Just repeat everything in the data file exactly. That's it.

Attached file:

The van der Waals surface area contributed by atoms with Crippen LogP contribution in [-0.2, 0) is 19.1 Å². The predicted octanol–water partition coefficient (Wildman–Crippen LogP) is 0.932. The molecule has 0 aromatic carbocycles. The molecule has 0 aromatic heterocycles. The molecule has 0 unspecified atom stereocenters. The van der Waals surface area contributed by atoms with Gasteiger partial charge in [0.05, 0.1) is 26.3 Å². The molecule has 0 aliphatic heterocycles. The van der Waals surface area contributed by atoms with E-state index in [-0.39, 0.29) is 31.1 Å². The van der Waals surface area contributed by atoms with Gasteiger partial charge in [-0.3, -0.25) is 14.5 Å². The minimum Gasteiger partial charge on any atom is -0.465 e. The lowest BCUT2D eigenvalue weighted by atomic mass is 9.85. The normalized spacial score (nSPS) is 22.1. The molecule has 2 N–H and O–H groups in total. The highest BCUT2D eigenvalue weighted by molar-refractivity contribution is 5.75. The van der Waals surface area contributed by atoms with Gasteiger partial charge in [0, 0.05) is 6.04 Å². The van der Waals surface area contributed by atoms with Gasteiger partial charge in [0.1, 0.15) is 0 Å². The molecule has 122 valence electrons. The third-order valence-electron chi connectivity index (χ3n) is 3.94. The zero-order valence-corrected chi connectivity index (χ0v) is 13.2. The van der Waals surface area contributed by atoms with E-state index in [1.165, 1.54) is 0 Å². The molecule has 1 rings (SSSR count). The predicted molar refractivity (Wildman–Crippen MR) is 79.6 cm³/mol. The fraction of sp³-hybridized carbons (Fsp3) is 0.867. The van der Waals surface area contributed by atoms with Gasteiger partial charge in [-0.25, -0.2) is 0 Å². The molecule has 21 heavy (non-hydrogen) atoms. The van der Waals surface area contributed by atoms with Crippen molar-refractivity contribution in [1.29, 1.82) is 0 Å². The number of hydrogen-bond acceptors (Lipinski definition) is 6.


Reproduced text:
The van der Waals surface area contributed by atoms with Crippen LogP contribution in [-0.2, 0) is 19.1 Å². The predicted octanol–water partition coefficient (Wildman–Crippen LogP) is 0.932. The molecule has 0 aromatic carbocycles. The molecule has 0 aromatic heterocycles. The molecule has 0 unspecified atom stereocenters. The van der Waals surface area contributed by atoms with Gasteiger partial charge in [0.05, 0.1) is 26.3 Å². The molecule has 0 aliphatic heterocycles. The van der Waals surface area contributed by atoms with E-state index in [-0.39, 0.29) is 31.1 Å². The van der Waals surface area contributed by atoms with Gasteiger partial charge in [-0.3, -0.25) is 14.5 Å². The minimum Gasteiger partial charge on any atom is -0.465 e. The lowest BCUT2D eigenvalue weighted by atomic mass is 9.85. The normalized spacial score (nSPS) is 22.1. The molecule has 2 N–H and O–H groups in total. The highest BCUT2D eigenvalue weighted by molar-refractivity contribution is 5.75. The van der Waals surface area contributed by atoms with Gasteiger partial charge in [0, 0.05) is 6.04 Å². The van der Waals surface area contributed by atoms with Gasteiger partial charge in [0.1, 0.15) is 0 Å². The molecule has 122 valence electrons. The third-order valence-electron chi connectivity index (χ3n) is 3.94. The zero-order valence-corrected chi connectivity index (χ0v) is 13.2. The van der Waals surface area contributed by atoms with E-state index in [1.165, 1.54) is 0 Å². The molecule has 1 rings (SSSR count). The predicted molar refractivity (Wildman–Crippen MR) is 79.6 cm³/mol. The fraction of sp³-hybridized carbons (Fsp3) is 0.867. The van der Waals surface area contributed by atoms with Gasteiger partial charge in [-0.25, -0.2) is 0 Å². The molecule has 21 heavy (non-hydrogen) atoms. The van der Waals surface area contributed by atoms with Crippen molar-refractivity contribution in [1.29, 1.82) is 0 Å². The number of hydrogen-bond acceptors (Lipinski definition) is 6.